TAKING CONTROL — How to Save a Runaway Planet

Time to face two facts. First: Mother nature doesn’t love us; she’s a psychopath with a box of matches and a penchant for murdering her children. And right now, this psychopath is at the wheel of a runaway truck, flying down Monteagle at 120 with the brakes on fire, no ramp in sight and humanity sitting in the passenger seat. Second: Carbon cutting is a dead end at this point. Yes, humanity lit mother nature’s match; we gave this truck that first push downhill. But now, cutting carbon is just putting out the match that set us on fire, and it’s doing nothing to stop this runaway truck. It’s time to enter a new era of climate activism. To seize the wheel from our psychotic mother, and take control of the planet ourselves. Not with carbon cutting, but with true Global Climate Controls.

Runaway Thermal Cycles

To hear climate activists like Alexandra Occasio-Cortez tell it, we have 12 years to reach carbon neutral before the Earth reaches a point of runaway thermal overload. But with all due respect toward her, and others who believe the same…no. Not at all. In practical terms, we passed that point a long time ago.

But first, what is runaway heating? What causes it? First, we need to understand something called “albedo.”

Albedo is a measure of reflectivity; how much lights energy a thing reflects back to the source instead of absorbing. In practical terms, we can think of albedo as a spectrum from “black hole” to “perfect mirror.” The darker an object is, the more energy it absorbs. The shinier or lighter, the less energy. Everything has a net albedo, including the Earth. Just taking a step back, it’s pretty clear which parts reflect and which absorb. Oceans (being the darkest part) absorb the majority of solar energy. Polar ice caps, on the other hand, act as mirrors. They reflect solar energy back out into space.

This reflectivity balance works pretty well to regulate the Earth’s temperature. Or rather, it would, if not for one glaring design flaw: Earth’s mirrors tend to melt when temperature goes up, exposing the dark ocean water beneath. Water which, as it happens, serves as a fantastic heat sink.

This is why the Earth tends to go through runaway heating and cooling cycles. Temperature goes up, melting sea ice. Earth’s reflectivity drops, energy gets stored in ocean water. This melts more ice, causing more energy to go into the ocean, causing further heating and faster ice melt and higher temperatures, which melts more ice and increases temperatures, which melts more ice which…you get the idea.

Thermal runaway.

This exponential decrease in albedo is the primary culprit of runaway warming. But there are a few others. One is extra carbon released as a result of wildfires, happening as a result of global warming. Another is the release of methane trapped in ice. And there are others. One of which seems a little odd; but anyone living in Florida can tell you how much it matters.

Water vapor is, by far, the most powerful greenhouse gas on Earth. Because, unlike carbon, the effects of water vapor (humidity increase) is non-linear. Water vapor acts as a greenhouse gas in two ways both acting as a blanket to trap heat in and working as an energy storage device and magnifying glass.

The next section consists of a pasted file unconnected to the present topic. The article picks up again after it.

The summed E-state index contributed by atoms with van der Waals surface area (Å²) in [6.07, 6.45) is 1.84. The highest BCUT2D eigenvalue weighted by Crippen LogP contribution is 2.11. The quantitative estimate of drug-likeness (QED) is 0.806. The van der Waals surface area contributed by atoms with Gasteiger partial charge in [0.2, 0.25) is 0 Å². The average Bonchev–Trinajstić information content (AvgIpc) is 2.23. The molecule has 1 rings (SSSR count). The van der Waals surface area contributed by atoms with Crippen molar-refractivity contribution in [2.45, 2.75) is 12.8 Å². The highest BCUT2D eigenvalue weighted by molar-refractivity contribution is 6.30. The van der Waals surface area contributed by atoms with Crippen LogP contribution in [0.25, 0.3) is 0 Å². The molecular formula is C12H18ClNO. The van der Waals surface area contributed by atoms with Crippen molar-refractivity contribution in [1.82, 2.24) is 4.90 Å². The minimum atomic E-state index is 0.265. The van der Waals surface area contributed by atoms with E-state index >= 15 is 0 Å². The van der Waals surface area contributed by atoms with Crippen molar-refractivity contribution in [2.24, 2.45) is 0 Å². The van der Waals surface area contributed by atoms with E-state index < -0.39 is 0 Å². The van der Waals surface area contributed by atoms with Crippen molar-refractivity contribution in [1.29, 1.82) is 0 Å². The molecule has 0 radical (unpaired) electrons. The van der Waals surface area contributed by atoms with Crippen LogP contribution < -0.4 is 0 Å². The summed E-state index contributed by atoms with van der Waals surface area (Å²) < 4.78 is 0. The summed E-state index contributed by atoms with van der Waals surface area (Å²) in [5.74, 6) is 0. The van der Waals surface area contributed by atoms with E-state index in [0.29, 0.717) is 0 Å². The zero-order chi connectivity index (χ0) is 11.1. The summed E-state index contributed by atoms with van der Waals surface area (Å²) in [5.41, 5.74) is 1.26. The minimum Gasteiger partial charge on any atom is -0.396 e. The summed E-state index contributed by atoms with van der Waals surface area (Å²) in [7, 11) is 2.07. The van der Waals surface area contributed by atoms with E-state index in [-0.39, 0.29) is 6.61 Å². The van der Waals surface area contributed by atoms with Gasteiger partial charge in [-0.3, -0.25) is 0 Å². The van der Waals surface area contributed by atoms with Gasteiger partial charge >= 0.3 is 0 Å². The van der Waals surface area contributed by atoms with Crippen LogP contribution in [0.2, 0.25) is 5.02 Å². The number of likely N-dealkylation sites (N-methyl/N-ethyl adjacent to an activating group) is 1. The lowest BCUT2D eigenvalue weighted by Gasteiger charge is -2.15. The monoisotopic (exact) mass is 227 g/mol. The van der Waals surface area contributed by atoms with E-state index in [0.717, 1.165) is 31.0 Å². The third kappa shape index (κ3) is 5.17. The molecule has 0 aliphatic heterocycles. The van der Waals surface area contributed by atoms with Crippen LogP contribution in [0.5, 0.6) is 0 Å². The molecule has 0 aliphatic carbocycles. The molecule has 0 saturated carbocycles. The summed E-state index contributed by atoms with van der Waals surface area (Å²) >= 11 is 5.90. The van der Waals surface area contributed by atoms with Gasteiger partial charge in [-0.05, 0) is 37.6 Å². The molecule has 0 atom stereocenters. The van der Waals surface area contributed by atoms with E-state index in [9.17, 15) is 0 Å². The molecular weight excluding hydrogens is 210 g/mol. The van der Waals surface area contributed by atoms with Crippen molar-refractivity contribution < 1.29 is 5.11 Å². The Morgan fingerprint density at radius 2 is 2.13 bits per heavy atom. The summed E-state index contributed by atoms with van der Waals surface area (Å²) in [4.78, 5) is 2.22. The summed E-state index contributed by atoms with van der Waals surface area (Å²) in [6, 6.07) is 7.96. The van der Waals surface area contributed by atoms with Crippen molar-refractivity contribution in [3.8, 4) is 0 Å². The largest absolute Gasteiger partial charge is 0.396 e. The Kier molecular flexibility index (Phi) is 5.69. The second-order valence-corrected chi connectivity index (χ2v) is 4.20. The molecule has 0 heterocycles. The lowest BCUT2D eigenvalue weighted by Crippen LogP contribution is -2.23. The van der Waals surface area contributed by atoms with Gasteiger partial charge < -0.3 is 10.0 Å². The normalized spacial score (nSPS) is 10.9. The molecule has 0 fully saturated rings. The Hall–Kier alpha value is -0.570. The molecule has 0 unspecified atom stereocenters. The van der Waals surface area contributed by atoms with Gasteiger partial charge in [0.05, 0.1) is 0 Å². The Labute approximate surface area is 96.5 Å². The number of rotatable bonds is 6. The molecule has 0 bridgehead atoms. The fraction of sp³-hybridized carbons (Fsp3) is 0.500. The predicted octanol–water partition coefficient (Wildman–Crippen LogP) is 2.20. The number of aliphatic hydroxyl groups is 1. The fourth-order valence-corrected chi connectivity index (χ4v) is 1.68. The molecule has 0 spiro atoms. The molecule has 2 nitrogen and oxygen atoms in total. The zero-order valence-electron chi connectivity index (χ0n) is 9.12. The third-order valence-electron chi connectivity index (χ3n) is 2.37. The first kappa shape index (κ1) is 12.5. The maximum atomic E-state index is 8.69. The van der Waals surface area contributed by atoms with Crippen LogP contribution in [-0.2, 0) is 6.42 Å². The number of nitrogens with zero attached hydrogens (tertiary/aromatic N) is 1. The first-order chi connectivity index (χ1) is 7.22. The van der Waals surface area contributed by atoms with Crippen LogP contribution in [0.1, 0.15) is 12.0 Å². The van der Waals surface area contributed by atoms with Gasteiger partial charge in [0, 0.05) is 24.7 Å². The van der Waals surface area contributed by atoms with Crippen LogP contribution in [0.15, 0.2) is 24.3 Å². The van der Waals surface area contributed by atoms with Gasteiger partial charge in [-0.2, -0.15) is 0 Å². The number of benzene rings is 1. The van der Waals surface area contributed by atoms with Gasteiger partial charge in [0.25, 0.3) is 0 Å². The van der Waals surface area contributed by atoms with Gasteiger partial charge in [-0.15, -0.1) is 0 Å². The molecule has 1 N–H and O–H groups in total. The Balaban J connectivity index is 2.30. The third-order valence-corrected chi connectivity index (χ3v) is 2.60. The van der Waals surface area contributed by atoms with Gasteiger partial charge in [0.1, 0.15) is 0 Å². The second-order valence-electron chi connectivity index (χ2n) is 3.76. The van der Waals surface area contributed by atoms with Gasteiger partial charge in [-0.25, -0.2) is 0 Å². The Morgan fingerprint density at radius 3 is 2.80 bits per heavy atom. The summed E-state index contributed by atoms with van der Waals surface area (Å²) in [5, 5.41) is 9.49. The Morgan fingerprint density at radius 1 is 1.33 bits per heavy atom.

While water vapor alone is a pretty short-lived gas, it amplifies the effects of other greenhouse gases by about two to one. And it’s well capable of going into the same feedback loop as albedo. Higher temperatures vaporize more water, and warmer air holds more. This amplifies the effects of other greenhouse gases, which causes more heat, which puts more vapor into the air.

Between albedo and water vapor alone, we have a doubly exponential situation, where climate can run away very quickly with even minor changes.

That’s where we are right now.

I say “right now,” because that is effectively the case. The moment we started to lose sea ice cover, and failed to reduce carbon, the deal was already done. And there isn’t a chance in Hell we’re going to reduce carbon enough in the next 10 years to reverse the cycle. Best case scenario, we slow it down a little and buy some time. But some point soon, we’re going to need to begin taking efforts to break these feedback loops and take control of the climate ourselves.

Who are we to trust, after all? Ourselves, or the psycho with the matches?

Breaking the Cycle

First, to be clear: I am concerned with getting us off of fossil fuels and onto clean energy. I’ve got a few ideas along those lines; in addition to a few devices I’m quietly patenting and we’re working on through the Rowe Foundation, we’ve also got the EPIC Protocols for electric vehicle phase-in and a strategy to move us toward a hydrogen. Just wait till you see SeaStar. It’ll blow your mind. I’m really excited about it. Generating energy using (at least in part) waste heat from the oceans, while cooling said oceans, removing carbon dioxide and returning oxygen to them. Very cool.

That’s on a long list of things we’ll be working on through the foundation. Medium-altitude terawatt wind generation has a lot of promise, too. But, for now, a short word on two of my other pet projects. The ones I can talk about right now. Projects which may, or may not, go on to play a role in saving life on Earth. Fair warning: some sound pretty laughably impractical or sci-fi. But with all humility…that’s what they said to Jules Verne. Ahem.

I’ll be doing longer articles on all these and more later. But for now, here’s the summary of a few ideas.

Project Silverdome – Sunscreen for the Planet